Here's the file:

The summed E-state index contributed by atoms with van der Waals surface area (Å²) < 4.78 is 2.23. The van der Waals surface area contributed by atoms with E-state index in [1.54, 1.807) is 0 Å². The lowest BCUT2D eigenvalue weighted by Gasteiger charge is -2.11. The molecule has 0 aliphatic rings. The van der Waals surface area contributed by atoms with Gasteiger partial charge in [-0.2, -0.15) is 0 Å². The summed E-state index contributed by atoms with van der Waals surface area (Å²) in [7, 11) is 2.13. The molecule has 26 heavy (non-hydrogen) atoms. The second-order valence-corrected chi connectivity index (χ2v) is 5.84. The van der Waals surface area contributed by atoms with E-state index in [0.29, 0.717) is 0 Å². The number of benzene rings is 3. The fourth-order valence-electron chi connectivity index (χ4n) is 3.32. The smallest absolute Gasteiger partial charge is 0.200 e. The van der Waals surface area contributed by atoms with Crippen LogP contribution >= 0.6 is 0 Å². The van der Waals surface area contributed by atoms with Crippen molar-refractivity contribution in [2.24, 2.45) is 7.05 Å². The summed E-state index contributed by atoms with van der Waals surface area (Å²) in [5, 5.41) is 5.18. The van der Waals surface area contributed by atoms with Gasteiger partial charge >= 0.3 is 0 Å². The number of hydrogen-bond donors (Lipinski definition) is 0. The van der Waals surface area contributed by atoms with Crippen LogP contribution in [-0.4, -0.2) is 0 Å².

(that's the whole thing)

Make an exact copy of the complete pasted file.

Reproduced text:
The summed E-state index contributed by atoms with van der Waals surface area (Å²) < 4.78 is 2.23. The van der Waals surface area contributed by atoms with E-state index in [1.54, 1.807) is 0 Å². The lowest BCUT2D eigenvalue weighted by Gasteiger charge is -2.11. The molecule has 0 aliphatic rings. The van der Waals surface area contributed by atoms with Gasteiger partial charge in [-0.2, -0.15) is 0 Å². The summed E-state index contributed by atoms with van der Waals surface area (Å²) in [7, 11) is 2.13. The molecule has 26 heavy (non-hydrogen) atoms. The second-order valence-corrected chi connectivity index (χ2v) is 5.84. The van der Waals surface area contributed by atoms with E-state index in [0.29, 0.717) is 0 Å². The number of benzene rings is 3. The fourth-order valence-electron chi connectivity index (χ4n) is 3.32. The smallest absolute Gasteiger partial charge is 0.200 e. The van der Waals surface area contributed by atoms with Crippen LogP contribution >= 0.6 is 0 Å². The van der Waals surface area contributed by atoms with Crippen molar-refractivity contribution in [2.24, 2.45) is 7.05 Å². The summed E-state index contributed by atoms with van der Waals surface area (Å²) in [5, 5.41) is 5.18. The van der Waals surface area contributed by atoms with Gasteiger partial charge >= 0.3 is 0 Å². The number of hydrogen-bond donors (Lipinski definition) is 0. The van der Waals surface area contributed by atoms with Crippen LogP contribution in [-0.4, -0.2) is 0 Å².